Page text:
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April 16, 2024

Gods of Egypt fails to achieve full potential

By TIM FREBORG | March 10, 2016


Gage Skidmore/CC-by-SA-2.0 Nikolaj Coster-Waldau stars in Gods of Egypt as Horus, an Egyptian god who seeks vengeance.

t’s safe to say that films with a sort of mythological basis to their plots have a sort of allure to them. At the very least, Hollywood seems to think so. Whether from an animated musical rendition of the legend of Hercules from Disney, or the slow motion bastion of memes that was Zach Snyder’s 300, audiences have always been fascinated with entering ancient worlds full of heroes, gods and epic quests. While such films have never exactly been accurate to their historical or cultural roots, they’ve still managed to ingrain themselves into popular culture with their magical, grandiose simplicity.

That said, a vast majority of these films tend to focus themselves around the ancient Greek and Roman pantheons, and the heroes and figures hailed by those societies. It isn’t very often that filmmakers opt to step away from the safe, familiar territory of Hercules, Perseus and Achilles. Enter Gods of Egypt, directed by Alex Proyas (I, Robot), setting a tale far from Zeus’ reign in favor of that of Ra. With such a rich history and mythos at its disposal and several seasoned actors in lead roles, Gods of Egypt had all the makings of a rich, exciting adventure.

Unfortunately, for all it’s potential, all Gods manages to deliver is arguably the worst mythical adventure since Clash of the Titans. By the end of its excruciating two hour runtime, I was left wishing there was something as stupidly hilarious as a cheesy robot owl in the film, at least then I could have laughed.

The film is set in a mythical Ancient Egypt, where towering gods walk among mortal men. One fateful day, at the royal heir-apparent Horus’s (Nikolaj Coster-Waldau) coronation ceremony, the former godly king is killed by his brother, Set (Gerard Butler), in a bid for power over the mortal realm.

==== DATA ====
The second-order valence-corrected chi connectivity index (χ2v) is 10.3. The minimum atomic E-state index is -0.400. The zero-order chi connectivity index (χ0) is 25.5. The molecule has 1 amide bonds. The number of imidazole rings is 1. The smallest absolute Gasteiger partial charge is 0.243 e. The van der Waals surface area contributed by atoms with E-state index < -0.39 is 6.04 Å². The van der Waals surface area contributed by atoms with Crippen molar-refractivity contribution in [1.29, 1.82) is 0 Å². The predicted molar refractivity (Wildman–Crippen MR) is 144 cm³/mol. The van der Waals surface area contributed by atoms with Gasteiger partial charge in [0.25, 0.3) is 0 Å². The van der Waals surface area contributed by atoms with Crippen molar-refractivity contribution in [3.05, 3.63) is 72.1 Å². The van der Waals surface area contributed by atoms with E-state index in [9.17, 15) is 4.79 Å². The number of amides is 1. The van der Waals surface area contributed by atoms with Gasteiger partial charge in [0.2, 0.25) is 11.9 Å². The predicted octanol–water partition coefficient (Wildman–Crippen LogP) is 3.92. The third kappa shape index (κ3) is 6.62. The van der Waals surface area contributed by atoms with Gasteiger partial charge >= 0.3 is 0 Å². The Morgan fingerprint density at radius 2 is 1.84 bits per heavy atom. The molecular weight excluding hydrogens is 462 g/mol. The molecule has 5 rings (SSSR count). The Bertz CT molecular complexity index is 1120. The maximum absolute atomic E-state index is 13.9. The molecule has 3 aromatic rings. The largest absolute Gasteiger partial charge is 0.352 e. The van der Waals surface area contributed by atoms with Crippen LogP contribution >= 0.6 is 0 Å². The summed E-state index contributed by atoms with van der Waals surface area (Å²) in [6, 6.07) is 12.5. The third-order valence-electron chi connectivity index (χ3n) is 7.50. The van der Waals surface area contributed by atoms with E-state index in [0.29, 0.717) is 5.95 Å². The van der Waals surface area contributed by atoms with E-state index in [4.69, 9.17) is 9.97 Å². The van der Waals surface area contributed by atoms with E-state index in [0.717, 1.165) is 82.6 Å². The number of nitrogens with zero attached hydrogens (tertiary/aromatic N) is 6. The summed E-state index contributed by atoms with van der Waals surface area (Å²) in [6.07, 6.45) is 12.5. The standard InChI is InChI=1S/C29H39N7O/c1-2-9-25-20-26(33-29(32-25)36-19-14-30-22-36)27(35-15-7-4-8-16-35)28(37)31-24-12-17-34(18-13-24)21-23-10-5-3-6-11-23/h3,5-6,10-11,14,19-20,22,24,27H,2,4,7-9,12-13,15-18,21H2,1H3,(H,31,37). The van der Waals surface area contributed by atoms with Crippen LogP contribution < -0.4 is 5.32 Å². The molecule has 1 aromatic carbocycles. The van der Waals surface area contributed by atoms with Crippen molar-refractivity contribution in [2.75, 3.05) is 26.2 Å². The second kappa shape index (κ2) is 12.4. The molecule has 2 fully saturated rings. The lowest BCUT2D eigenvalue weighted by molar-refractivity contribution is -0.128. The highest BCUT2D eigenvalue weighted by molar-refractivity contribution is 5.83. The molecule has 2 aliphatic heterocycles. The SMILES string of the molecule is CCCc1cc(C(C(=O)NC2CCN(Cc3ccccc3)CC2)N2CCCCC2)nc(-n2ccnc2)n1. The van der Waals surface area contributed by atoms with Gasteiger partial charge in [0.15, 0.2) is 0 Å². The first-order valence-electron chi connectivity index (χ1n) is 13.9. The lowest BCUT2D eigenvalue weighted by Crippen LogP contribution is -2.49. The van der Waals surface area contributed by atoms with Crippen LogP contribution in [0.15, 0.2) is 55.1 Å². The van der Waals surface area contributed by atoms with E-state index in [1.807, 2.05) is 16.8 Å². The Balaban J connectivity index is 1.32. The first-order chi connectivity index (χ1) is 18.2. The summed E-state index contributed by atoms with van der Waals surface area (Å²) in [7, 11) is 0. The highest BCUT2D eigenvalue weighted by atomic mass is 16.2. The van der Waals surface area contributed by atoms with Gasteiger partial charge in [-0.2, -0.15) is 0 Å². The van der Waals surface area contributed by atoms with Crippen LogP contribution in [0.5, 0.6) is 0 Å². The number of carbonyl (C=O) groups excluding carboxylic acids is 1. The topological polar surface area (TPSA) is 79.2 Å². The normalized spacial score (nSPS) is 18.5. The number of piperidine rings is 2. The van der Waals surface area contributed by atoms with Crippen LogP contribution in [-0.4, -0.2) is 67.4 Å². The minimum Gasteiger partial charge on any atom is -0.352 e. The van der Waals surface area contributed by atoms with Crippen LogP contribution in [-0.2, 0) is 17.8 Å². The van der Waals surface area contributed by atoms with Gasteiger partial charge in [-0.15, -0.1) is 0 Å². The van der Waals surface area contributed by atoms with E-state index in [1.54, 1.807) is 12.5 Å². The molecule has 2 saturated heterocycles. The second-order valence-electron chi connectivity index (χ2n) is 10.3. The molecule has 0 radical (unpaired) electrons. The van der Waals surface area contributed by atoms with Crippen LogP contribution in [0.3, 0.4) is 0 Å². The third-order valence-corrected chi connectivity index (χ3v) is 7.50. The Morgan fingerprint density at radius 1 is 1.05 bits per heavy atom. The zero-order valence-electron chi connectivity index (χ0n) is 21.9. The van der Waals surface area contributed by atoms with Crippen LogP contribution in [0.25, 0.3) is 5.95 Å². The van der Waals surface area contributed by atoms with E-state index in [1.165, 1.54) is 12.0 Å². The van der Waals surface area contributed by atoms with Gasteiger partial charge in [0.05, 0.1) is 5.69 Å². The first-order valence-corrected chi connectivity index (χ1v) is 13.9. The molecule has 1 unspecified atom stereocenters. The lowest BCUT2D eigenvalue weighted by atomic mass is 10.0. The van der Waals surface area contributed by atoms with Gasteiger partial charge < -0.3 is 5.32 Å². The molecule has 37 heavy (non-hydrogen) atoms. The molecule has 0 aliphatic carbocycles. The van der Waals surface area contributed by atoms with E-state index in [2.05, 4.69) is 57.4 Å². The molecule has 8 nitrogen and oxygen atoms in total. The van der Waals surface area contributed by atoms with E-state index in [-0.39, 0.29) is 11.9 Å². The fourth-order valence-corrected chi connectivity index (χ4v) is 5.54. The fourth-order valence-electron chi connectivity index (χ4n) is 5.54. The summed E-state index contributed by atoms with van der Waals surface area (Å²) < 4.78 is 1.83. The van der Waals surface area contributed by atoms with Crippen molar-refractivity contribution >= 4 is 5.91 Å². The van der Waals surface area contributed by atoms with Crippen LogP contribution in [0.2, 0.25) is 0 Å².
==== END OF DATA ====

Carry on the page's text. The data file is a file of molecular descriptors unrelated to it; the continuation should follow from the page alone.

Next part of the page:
Witnessing the death of his father, Horus assumes his godly form and challenges Set, but is soundly defeated by the elder god. In punishment, his eyes are gouged out (thus stripping him of his powers), and he is cast into exile.

Unopposed, Set institutes a regime of oppression, conscripting the masses into slavery and instituting punishing taxes on souls seeking entrance to the afterlife. Some time later, a slave girl named Zaya (Courtney Eaton) and her thief husband Bek (Brenton Thwaites) hatch a plan to retrieve Horus’ eyes so that the god may return and reclaim the throne.

However, all does not go according to plan and soon the cast is entrapped in an adventurous struggle for power that will take them to the brink of death and, occasionally, beyond.

Admittedly, I am not a scholar of Egyptian mythology. I cannot judge how accurately this film portrays its deities and heroic figures (though my gut gives me a general idea). What I am capable of discerning is whether a film’s story works on its own, and, in that regard, Gods of Egypt fails miserably.